I always wear black NYX Professional Makeup Matte Liquid Liner ($4). Makeup is really expensive in Australia—I’m not going to spend $40 on an eyeliner, so this is my go-to. It lasts forever and it’s really cheap. I bullied myself into having a super-steady hand. It helps to practice with marker pen–type eyeliners, then transitioning to the thin brush. There’s also a degree of zen acceptance that comes with wearing winged eyeliner: If it smudges, then so be it. I think that translates into sex work, too: You can set all the intentions in the world, but sometimes a session with a client just doesn’t go as planned. Maybe the client has a really specific, blow-by-blow idea of what their fantasy is, but when you start doing it, you realize it’s not actually what they were after, so you work out what it is that they want instead.

I never spend a lot of money on mascara. I use Maybelline Volum’ Express The Colossal Washable Mascara ($7), which comes in that iconic yellow tube. I also use cheap lashes, from ELF ($1.60) or DAISO ($13.44) because I wear them a lot and get body fluids and sweat on them, so you don’t want to be wrecking $60 mink Huda lashes. My one superpower is applying false eyelashes. The trick is blind confidence—you just have to be a bit fearless. Also, give the glue a couple of seconds to dry. Don’t go in with wet glue, because it will make you eyes sting, and it won’t stick.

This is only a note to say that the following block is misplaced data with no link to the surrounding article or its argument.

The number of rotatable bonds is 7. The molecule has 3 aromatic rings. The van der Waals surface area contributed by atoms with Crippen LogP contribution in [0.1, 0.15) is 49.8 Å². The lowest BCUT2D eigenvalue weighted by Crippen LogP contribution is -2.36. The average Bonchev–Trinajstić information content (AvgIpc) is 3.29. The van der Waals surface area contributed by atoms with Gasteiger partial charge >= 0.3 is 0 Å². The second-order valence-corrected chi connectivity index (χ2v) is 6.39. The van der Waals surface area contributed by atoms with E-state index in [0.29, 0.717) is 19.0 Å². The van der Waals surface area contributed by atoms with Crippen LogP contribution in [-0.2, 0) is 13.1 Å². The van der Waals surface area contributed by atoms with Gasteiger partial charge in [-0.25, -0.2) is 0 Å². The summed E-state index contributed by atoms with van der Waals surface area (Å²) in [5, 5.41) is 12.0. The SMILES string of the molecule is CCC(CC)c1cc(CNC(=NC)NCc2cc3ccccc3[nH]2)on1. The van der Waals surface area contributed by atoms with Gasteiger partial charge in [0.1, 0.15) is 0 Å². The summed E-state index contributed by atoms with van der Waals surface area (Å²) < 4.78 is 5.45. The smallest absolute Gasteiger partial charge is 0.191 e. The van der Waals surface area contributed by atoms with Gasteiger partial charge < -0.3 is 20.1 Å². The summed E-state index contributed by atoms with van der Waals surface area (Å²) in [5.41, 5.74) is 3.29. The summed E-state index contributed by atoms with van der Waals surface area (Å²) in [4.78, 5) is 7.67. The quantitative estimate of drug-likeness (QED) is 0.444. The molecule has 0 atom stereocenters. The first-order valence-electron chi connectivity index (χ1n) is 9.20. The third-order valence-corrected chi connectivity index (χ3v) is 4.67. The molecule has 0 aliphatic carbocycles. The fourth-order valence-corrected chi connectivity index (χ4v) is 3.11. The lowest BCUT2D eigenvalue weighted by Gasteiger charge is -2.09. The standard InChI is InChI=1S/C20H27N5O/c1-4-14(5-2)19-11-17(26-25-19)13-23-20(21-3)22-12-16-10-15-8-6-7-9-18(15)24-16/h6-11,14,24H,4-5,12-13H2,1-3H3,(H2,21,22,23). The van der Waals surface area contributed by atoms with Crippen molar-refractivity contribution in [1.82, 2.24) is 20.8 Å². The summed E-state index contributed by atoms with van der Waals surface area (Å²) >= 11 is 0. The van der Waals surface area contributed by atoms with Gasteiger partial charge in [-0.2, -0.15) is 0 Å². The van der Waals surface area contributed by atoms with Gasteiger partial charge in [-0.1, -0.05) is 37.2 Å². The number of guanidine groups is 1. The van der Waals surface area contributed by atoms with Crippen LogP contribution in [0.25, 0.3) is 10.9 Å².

My go-to lipstick is Redrum by Jefrree Star ($18). We’re not meant to like Jeffree at the moment [after videos of the YouTube star using racist slurs were unearthed], but it’s a bloody good lipstick, and I bought it when it first came out. I like it because it will not smudge at all, and it’s a real power red. It’s taken time to learn how to apply liquid lipsticks, because you have to be more precise with an applicator. I have a full bottom lip, and I have to overdraw my top lip to balance it out, which is where things get dicey. But you build up muscle memory when you do the same thing over and over again, using similar products. Kat Von D also does a really good liquid lipstick, but I stay away from her products now, because she’s an anti-vaxxer. My girlfriend has cystic fibrosis, so I can’t agree with anyone putting out anti-vaxxer views. It sucks, because her lipstick was great.